What is a Weather Front?

Fronts Signal the Arrival of Warm Air, Cold Air, and Precipitation

Known as the colorful lines that move across weather maps, weather fronts are boundaries that separate air masses of different air temperatures and moisture content (humidity).

A front takes its name from two places: it is the literal front, or leading edge, of air that's moving into a region; it is also analogous to a war battle front, where the two air masses represent the two clashing sides. Because fronts are zones where temperature opposites meet, weather changes are usually found along their edge.

Fronts are classified depending on what kind of air (warm, cold, neither) is advancing onto the air in its path. The main types of fronts include:

Warm Fronts

warm front diagram
UK ECN, http://www.ecn.ac.uk/what-we-do/education/tutorials-weather-climate

If warm air moves in such a way that it advances onto and replaces the cooler air in its path, the leading edge of the warm air mass found at the earth's surface (the ground) is known as a warm front.

When a warm front passes through, the weather becomes noticeably warmer and more humid than it was before.

The weather map symbol for a warm front is a red curved line with red semi-circles. The semi-circles point in the direction the warm air is moving.

Cold Fronts

cold front diagram
UK ECN, http://www.ecn.ac.uk/what-we-do/education/tutorials-weather-climate

If a cold air mass spills onto and overtakes a neighboring warm air mass, the leading edge of this cold air will be a cold front.

When a cold front passes through, the weather becomes significantly colder and drier. (It isn't uncommon for air temperatures to drop 10 degrees Fahrenheit or more within an hour of a cold frontal passage.)

The weather map symbol for a cold front is a blue curved line with blue triangles. The triangles point in the direction the cold air is moving.

Stationary Fronts

Stationary Front icon
In a stationary front, neither the warm nor cold air "wins" out. NOAA

If a warm and a cold air mass are next to one another, but neither is moving strongly enough to overtake the other, a "stalemate" occurs and the front remains in one place, or stationary. (This can happen when winds blow across the air masses rather than toward one or the other.)

Since stationary fronts move very slowly, or not at all, any precipitation that occurs with them can stall out over a region for days on end and cause a significant flood risk along the stationary front boundary.

As soon as one of the air masses pushes ahead and advances onto the other air mass, the stationary front will begin to move. At this point, it'll become either a warm front or a cold front, depending on which air mass (warm or cold) is the aggressor.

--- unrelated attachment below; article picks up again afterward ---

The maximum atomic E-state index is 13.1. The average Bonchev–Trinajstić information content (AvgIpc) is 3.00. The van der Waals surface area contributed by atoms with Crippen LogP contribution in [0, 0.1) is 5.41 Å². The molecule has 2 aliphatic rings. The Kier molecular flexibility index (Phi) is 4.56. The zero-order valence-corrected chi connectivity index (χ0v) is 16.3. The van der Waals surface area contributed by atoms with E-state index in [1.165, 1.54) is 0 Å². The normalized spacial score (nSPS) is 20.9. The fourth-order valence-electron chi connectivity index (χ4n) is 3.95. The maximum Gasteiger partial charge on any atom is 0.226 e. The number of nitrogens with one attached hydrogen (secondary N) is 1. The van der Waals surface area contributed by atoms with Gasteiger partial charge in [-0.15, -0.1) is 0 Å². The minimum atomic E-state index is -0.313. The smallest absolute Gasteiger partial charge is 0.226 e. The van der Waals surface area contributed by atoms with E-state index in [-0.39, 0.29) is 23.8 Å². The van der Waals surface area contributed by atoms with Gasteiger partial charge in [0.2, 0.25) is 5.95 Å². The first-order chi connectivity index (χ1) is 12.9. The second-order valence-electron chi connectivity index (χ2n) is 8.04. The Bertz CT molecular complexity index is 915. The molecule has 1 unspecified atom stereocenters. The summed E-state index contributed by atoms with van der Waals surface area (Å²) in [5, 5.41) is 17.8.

Stationary fronts appear on weather maps as alternating red and blue lines, with blue triangles pointing towards the side of the front occupied by warmer air, and red semi-circles pointing towards the cold air side.

Occluded Fronts

occluded front diagram
UK ECN, http://www.ecn.ac.uk/what-we-do/education/tutorials-weather-climate

Sometimes a cold front will "catch up" to a warm front and overtake both it and the cooler air out ahead of it. If this happens, an occluded front is born. Occluded fronts get their name from the fact that when the cold air pushes underneath the warm air, it lifts the warm air up from the ground, which makes it hidden, or "occluded." 

Occluded fronts usually form with mature low pressure areas. They act like both warm and cold fronts.

The symbol for an occluded front is a purple line with alternating triangles and semi-circles (also purple) pointing in the direction the front is moving.


Dryline on a NOAA SPC mesoscale discussion map
NOAA Storm Prediction Center

Up until now, we've talked about fronts that form between air masses having contrasting temperatures. But what about boundaries between air masses of different humidity?

Known as drylines, or dew point fronts, these weather fronts separate warm, moist air masses found ahead of the dryline from hot, dry air masses found behind it. In the US, they're most often seen east of the Rocky Mountains across the states of Texas, Oklahoma, Kansas, and Nebraska during spring and summer. Thunderstorms and supercells often form along drylines, since the drier air behind them lifts up the moist air ahead, triggering strong convection.

On surface maps, the symbol for a dryline is an orange line with semi-circles (also orange) that face toward humid air.